Yesterday at the library I found, among the stack of New DVDs, the “Apu Trilogy” collection from Satyajit Ray. I picked up the first one – Pather Panchali – and watched it later in the afternoon. It left a deep impression, and my mind kept going back to the scenes in that courtyard with Durga and Apu, their mother, father, the old lady, the kittens, the dog. It was as if Ray had opened a window into life in that family, for us to see, understand and empathize. Realism on the screen couldn’t be more real. And more poetic.
There is one aspect about movies portraying realism that has intrigued me for a while now: the impact of the movie seems to depend on whether the reality depicted on screen is manufactured – or seems manufactured – or simply captured. Watching Pather Panchali, I rarely got the feeling that people were acting: events unfolded at a natural pace, nothing seemed forced or exaggerated, and the characters – especially the children – seemed like those you encounter in street: ordinary and commonplace (and yet, through the magic of Satyajit Ray, very endearing).
I’ve felt similarly with Abbas Kiarostami‘s movies. Watching Ten, I could not for the life of me imagine that the child in that car complaining and fighting with his mother was acting. The feeling was stronger in A taste of cherry: if you’ve seen it, you would’ve probably asked yourselves if the director shot the whole movie ad hoc, with the driver picking up strangers on the road and filming their interaction through a hidden camera.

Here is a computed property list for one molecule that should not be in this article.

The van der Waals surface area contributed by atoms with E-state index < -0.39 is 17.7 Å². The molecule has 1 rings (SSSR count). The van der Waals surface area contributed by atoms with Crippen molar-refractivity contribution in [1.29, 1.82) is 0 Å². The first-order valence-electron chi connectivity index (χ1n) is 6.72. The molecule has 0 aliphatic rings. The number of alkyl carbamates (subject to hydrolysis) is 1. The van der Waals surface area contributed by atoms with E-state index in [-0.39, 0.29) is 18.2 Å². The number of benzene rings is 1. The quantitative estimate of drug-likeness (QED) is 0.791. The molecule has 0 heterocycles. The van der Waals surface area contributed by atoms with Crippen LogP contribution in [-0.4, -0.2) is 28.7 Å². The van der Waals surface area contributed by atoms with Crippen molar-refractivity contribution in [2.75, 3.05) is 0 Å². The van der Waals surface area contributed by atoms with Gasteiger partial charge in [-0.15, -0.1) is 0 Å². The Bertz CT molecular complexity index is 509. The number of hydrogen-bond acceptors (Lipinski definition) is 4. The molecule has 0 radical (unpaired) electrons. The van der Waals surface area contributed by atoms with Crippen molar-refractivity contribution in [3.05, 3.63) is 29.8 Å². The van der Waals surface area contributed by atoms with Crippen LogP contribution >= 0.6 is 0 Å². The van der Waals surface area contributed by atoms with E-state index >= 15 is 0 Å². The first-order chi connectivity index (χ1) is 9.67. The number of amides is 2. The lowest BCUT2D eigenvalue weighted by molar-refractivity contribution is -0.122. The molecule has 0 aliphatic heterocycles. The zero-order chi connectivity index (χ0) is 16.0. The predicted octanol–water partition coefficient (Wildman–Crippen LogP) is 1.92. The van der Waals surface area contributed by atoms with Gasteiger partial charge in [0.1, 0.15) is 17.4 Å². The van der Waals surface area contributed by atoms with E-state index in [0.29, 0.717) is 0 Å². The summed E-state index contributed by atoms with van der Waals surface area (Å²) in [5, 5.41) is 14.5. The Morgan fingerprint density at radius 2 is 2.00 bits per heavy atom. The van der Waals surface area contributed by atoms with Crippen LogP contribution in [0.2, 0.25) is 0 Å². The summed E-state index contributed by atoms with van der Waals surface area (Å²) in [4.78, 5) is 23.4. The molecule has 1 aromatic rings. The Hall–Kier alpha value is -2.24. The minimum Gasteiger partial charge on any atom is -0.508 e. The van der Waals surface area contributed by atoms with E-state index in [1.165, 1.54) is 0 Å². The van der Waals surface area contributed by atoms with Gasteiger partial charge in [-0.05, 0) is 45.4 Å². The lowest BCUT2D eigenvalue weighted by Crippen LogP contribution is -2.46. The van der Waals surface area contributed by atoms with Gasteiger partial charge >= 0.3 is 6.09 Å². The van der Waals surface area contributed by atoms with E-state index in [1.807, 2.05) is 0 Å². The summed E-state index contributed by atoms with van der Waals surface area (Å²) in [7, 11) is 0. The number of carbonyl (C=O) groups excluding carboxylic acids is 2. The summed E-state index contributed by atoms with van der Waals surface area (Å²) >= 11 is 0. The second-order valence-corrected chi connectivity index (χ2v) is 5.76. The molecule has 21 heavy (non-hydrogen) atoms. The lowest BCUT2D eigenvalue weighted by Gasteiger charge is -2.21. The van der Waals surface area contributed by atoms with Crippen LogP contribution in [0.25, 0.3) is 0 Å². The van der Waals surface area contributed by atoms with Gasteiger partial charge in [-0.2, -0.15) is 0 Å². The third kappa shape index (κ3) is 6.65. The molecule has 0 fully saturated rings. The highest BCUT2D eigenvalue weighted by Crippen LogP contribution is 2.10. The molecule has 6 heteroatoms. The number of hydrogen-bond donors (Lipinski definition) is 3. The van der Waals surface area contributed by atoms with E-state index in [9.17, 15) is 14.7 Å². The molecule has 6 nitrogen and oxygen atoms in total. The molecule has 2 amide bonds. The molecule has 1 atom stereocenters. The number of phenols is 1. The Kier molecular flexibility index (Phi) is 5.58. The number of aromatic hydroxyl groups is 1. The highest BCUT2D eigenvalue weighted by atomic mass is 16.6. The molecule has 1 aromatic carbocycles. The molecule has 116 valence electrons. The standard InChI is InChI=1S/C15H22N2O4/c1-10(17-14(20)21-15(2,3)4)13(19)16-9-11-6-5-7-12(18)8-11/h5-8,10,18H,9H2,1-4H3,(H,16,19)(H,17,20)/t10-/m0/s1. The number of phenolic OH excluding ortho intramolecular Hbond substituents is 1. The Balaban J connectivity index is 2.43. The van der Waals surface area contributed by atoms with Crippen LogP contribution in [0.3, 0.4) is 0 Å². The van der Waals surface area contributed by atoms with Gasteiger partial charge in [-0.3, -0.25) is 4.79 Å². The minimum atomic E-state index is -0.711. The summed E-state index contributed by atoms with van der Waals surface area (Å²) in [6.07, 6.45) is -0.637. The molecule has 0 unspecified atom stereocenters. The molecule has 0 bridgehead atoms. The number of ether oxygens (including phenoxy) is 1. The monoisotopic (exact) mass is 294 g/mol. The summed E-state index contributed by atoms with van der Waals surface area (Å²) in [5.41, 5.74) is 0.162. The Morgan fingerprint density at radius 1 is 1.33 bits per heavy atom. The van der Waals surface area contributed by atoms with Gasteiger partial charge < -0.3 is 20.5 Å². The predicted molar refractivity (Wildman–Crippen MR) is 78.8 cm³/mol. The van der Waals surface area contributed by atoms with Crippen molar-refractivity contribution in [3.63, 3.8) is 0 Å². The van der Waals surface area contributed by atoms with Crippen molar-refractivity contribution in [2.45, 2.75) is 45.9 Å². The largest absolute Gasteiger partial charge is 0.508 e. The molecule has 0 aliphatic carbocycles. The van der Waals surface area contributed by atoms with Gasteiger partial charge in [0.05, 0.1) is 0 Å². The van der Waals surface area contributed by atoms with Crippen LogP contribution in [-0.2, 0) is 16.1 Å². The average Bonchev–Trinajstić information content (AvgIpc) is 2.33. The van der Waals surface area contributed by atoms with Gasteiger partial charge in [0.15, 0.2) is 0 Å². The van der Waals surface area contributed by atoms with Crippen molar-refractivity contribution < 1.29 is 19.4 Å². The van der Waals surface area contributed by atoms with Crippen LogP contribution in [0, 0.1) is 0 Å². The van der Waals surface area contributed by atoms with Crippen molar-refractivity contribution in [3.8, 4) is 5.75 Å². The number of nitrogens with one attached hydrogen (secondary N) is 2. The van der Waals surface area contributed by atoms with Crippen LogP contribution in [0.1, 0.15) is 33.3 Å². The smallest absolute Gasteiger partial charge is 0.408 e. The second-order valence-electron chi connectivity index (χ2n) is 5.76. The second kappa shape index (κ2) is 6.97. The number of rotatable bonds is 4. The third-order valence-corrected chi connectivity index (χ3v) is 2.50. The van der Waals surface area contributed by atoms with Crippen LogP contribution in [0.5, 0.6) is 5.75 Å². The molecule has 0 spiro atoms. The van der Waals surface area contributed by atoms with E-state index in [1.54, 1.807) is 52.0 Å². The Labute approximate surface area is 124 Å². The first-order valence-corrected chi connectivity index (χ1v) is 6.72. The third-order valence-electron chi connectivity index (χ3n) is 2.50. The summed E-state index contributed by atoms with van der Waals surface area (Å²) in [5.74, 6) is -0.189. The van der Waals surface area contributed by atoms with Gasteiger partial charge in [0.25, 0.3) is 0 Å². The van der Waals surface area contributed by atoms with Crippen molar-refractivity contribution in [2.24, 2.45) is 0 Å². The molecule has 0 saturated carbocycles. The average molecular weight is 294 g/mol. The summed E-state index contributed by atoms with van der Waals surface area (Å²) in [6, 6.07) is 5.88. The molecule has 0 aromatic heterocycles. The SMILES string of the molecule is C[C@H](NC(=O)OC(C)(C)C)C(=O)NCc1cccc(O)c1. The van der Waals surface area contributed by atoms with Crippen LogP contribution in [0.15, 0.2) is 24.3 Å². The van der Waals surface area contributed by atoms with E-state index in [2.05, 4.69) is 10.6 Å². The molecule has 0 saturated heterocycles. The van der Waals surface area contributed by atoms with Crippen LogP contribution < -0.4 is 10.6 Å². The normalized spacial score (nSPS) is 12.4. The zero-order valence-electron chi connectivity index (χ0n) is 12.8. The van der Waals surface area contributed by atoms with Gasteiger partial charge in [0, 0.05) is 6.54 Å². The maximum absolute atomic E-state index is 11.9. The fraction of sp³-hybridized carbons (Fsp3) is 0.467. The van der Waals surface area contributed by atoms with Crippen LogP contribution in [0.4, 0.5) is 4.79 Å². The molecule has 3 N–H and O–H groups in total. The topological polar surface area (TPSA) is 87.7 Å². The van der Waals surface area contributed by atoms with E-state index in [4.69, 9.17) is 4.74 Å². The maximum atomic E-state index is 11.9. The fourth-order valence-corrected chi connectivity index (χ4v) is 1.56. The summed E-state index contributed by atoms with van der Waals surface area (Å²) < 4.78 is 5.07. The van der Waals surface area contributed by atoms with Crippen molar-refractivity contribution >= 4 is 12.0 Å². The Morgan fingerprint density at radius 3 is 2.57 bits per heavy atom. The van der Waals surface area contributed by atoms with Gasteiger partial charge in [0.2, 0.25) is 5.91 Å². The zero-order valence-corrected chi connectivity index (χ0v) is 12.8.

The power of such depictions of “captured reality” is immense; it disturbs you, and leaves you with a lasting impression. Which is very different from the impact of a “well-made” movie with healthy doses of “manufactured reality”. One may like such a well-made movie (an example that comes to mind is a movie I watched a couple of weeks back: Sophia Coppola’s The Virgin Suicides, which dazzled me, in a way), but in the end somewhere deep down you cannot let go of the feeling that all this is made up – manufactured for the benefit of your viewing pleasure. To me, this prevents a good movie from being great.
Kurosawa is another example. The villagers in Seven Samurai appear like real villagers, and their pathos seems real, not manufactured. One cannot say the same about the villagers in Lagaan. Again, the difference between good and great.
I watched Deepa Mehta’s Water some weeks previously. Thinking back, the parallels to Pather Panchali are noticeable, and so are the differences. The relationship between the little girl Chuhiya and the old woman who craves for sweets isn’t dissimilar to the one between Durga and her grand aunt; both movies revolve around a courtyard: one within a house and the other within an ashram. But Water, although delicate and moving, seemed manufactured in places, and the casting of Lisa Ray as a widow was inappropriate (Nandita Das would have fit better into the doleful atmosphere of the widow’s ashram).
How does it work ? What techniques do you apply to make a scene not seem manufactured ? When is it okay for a scene to appear manufactured ?
I need to learn to watch movies better.